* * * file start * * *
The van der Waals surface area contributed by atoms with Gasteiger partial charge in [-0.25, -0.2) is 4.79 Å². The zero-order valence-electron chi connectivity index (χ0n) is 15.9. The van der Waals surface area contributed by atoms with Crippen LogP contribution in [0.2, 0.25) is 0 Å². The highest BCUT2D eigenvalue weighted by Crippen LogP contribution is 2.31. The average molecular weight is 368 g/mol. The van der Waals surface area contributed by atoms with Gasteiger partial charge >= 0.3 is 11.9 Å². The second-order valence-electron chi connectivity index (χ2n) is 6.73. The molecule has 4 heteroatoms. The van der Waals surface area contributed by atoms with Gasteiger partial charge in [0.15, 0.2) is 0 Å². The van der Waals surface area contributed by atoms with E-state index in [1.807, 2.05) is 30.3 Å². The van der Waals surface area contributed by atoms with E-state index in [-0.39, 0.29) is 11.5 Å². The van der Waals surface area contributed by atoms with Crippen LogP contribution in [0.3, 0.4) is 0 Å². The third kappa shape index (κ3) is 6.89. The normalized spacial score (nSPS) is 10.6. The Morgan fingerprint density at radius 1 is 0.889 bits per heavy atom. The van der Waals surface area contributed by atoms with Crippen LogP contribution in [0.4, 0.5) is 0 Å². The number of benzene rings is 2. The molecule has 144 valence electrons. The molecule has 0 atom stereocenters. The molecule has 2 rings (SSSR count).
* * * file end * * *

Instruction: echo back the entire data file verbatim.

The van der Waals surface area contributed by atoms with Gasteiger partial charge in [-0.25, -0.2) is 4.79 Å². The zero-order valence-electron chi connectivity index (χ0n) is 15.9. The van der Waals surface area contributed by atoms with Crippen LogP contribution in [0.2, 0.25) is 0 Å². The highest BCUT2D eigenvalue weighted by Crippen LogP contribution is 2.31. The average molecular weight is 368 g/mol. The van der Waals surface area contributed by atoms with Gasteiger partial charge >= 0.3 is 11.9 Å². The second-order valence-electron chi connectivity index (χ2n) is 6.73. The molecule has 4 heteroatoms. The van der Waals surface area contributed by atoms with Gasteiger partial charge in [0.15, 0.2) is 0 Å². The van der Waals surface area contributed by atoms with E-state index in [1.807, 2.05) is 30.3 Å². The van der Waals surface area contributed by atoms with E-state index in [-0.39, 0.29) is 11.5 Å². The van der Waals surface area contributed by atoms with Crippen LogP contribution in [0.3, 0.4) is 0 Å². The third kappa shape index (κ3) is 6.89. The normalized spacial score (nSPS) is 10.6. The Morgan fingerprint density at radius 1 is 0.889 bits per heavy atom. The van der Waals surface area contributed by atoms with Crippen LogP contribution in [0.4, 0.5) is 0 Å². The number of benzene rings is 2. The molecule has 144 valence electrons. The molecule has 0 atom stereocenters. The molecule has 2 rings (SSSR count).